davmel

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  1. The ABC are probably so desperate to save money that by moving to MPEG audio they don't have to pay royalties to Dolby or their license fee. Given that it's a MPEG-4 HD channel the audio should have been AAC rather than MPEG-1 because backwards compatibility isn't needed. Oh, and Alanh, for bitrates of 128kbps and higher (whether stereo or surround sound 5.1+ channels) LC-AAC should be used. HE-AAC is preferred only for <128kbps streams.
  2. Norway is the first country to switch off FM radio broadcasts completely in 2017 in favour of DAB: https://www.newscientist.com/article/2117569-norway-is-first-country-to-turn-off-fm-radio-and-go-digital-only/
  3. You can watch all the Tennis in full HD online for free. No need to waste your time with Prime if they refuse to get their act together.
  4. I can't blame you for having trouble in finding information. The online forums are full of clueless posters claiming that audio transmissions are using PCM etc because they are looking at the already decoded stats on their TV's rather than analysing the transmission parameters. No broadcaster on the planet would waste precious bandwidth transmitting audio in uncompressed PCM (as that would be 48kHz x 16bit = 768kbps just for stereo audio!). Digging deeper they appear to still be using dual stream audio on many terrestrial HD channels with AC3 DD5.1 in addition to MPEG-1 layer 2 (like some of our Australian broadcasters did many years ago). But the UK also transmits their channels on Freeview SAT and they appear to have identical (mostly dual AC3/MPEG) audio streams as on terrestrial, see transponder 10847 V: http://www.lyngsat.com/packages/Sky-UK.html I believe due to incompatibility with some Freeview STB's the UK couldn't fully support AAC audio on the Freeview platform (at least not until those devices are no longer supported). So they have to stick with AC3/MPEG1 for the time being.
  5. The fireworks in Sydney were very good quality. I noticed ABC HD was averaging just above 6 Mbps and with peaks around 6.8 Mbps during the fireworks which is double what ABC HD normally averages. I actually enjoyed the music performances from the Falls festival shown earlier in the night which looked amazing in HD. As for Melbourne fireworks on Seven, well not surprisingly both the fireworks themselves and the broadcast were a dud like they are every year compared with Sydney. Total waste of time unless you want something to scare the pets. Trying to broadcast them in HD wouldn't be worth the effort. Plus Melbourne studio shots and some ENG are still upscaled SD. It's nice of the ABC to repeat the entire broadcast from last night in full this afternoon.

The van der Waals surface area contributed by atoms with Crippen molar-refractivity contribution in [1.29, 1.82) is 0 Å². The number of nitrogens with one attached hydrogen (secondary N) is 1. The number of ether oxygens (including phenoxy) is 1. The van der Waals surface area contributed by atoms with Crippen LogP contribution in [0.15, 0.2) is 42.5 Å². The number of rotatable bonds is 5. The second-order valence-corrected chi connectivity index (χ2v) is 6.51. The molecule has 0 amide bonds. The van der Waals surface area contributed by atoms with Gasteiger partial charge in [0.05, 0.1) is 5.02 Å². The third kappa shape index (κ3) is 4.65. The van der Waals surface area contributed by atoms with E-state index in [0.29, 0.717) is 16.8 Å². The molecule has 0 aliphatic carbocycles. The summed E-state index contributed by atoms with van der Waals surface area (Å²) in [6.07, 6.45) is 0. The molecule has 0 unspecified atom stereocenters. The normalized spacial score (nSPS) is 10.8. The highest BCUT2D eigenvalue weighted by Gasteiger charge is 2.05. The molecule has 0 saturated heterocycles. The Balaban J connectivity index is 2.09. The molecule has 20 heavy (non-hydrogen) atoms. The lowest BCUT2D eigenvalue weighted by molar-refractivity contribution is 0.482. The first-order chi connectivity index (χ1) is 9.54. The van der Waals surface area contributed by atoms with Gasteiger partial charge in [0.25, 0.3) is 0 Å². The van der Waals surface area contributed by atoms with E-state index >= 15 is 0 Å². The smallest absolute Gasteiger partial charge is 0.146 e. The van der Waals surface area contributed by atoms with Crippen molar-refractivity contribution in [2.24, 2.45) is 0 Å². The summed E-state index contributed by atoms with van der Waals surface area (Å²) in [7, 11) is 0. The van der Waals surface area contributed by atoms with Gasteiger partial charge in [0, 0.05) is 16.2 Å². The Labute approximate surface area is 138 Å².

6. I agree, the Nigella show was noticeably better picture quality, but it still lacked critical detail that made it look like native HD. It still looked upscaled, however the appalling low bitrate can make it hard to tell. Even with a low bitrate (measured on my recording of Nigella as 2.768 Mbps) the very still static scenes should look good but the detail in those scenes is still missing so as far as I can tell it's still just upscaled SD.
  7. Foxtel doesn't want to upgrade all the older SD STB's all at once. They are waiting until natural attrition removes the remaining stock out in the field. Only when the last box is switched off will anything be done to change to HD. But as long as they are milking customers for a BS "HD" fee there is no incentive to change. SD will be around for a long time yet. Heck, they can't even be bothered to stream any channels online in HD. Foxtel are just a pathetic joke. They had good potential many years ago when they started HD but took the cheap way out and compressed more channels onto their transponders, then they pissed off many including myself by locking out 3rd party decoders. They never got another cent from me after that and never will. Financially supporting Foxtel by subscribing to them is just encouraging them to deliver substandard TV.
  8. Alan, where have you been for the past 10 years? ABC & SBS terrestrial multiplexes have been relayed throughout all of Australia in identical form via dedicated transponders for each state on Optus D1 for the past 10 years. There is no need for demuxing and remuxing etc as you claim because the entire terrestrial multiplex is transmodulated from the respective sat transponder for that state (and that now includes the ABC HD channel). Terrestrial re-transmissions of ABC and SBS have nothing to do with VAST. Only selected commercial network channels are demodulated from VAST and converted to MPEG-2 for broadcast locally in remote towns. The ABC/SBS channels on VAST are only there for viewing by direct VAST customers on VAST approved devices, not for relaying to terrestrial transmission sites (which is done via Optus D1). The ABC/SBS transponders on Optus D1 aren't even encrypted so it's relatively cheap and easy to transmodulate them to terrestrial without the expense and complexity of authorised smartcards, CAMs etc.
  9. Earlier this week they decided to massively increase the bitrate of SBS HD at the expense of the other SD channels (some of which had high bitrates of 5-6 Mbps. Up until this week SBS HD had an average bitrate of ~3 Mbps which was bloody awful and caused all the rapid scene change blocking problems. Increasing the bitrate back up to the levels it was at several years ago (currently averaging 9.2 Mbps).has improved the situation substantially. The resolution also increased from 1440x1080i to 1920x1080i. I imagine the "me too" timing of the SBS HD quality change was done deliberately at the same time ABC HD launched as a rather sad attempt to not look like SBS had the worst HD channel of all the broadcasters once ABC HD started. Frankly, it's rather pathetic that FTA broadcasters only get off their ass and improve picture quality when a competitor does something that would make them look bad. They don't give a sh*t what viewers want to see and the quality of the experience for viewers. It's all driven by ego and which network can get away with delivering the absolute minimum to keep the boss happy and money rolling in.
  10. The only changes noticed today are: 1. Recording the HD ABC channel now uses up noticeably less recorded space than recording SD ABC before. 2. The weather graphics etc on ABC News 24 have obvious interlacing artefacts with general coarse edges.
  11. As long as the fireworks are set off one at a time then it should look ok. If two or more fireworks are shown on TV at the same time then it will overload the encoder and the picture will look terrible ;-)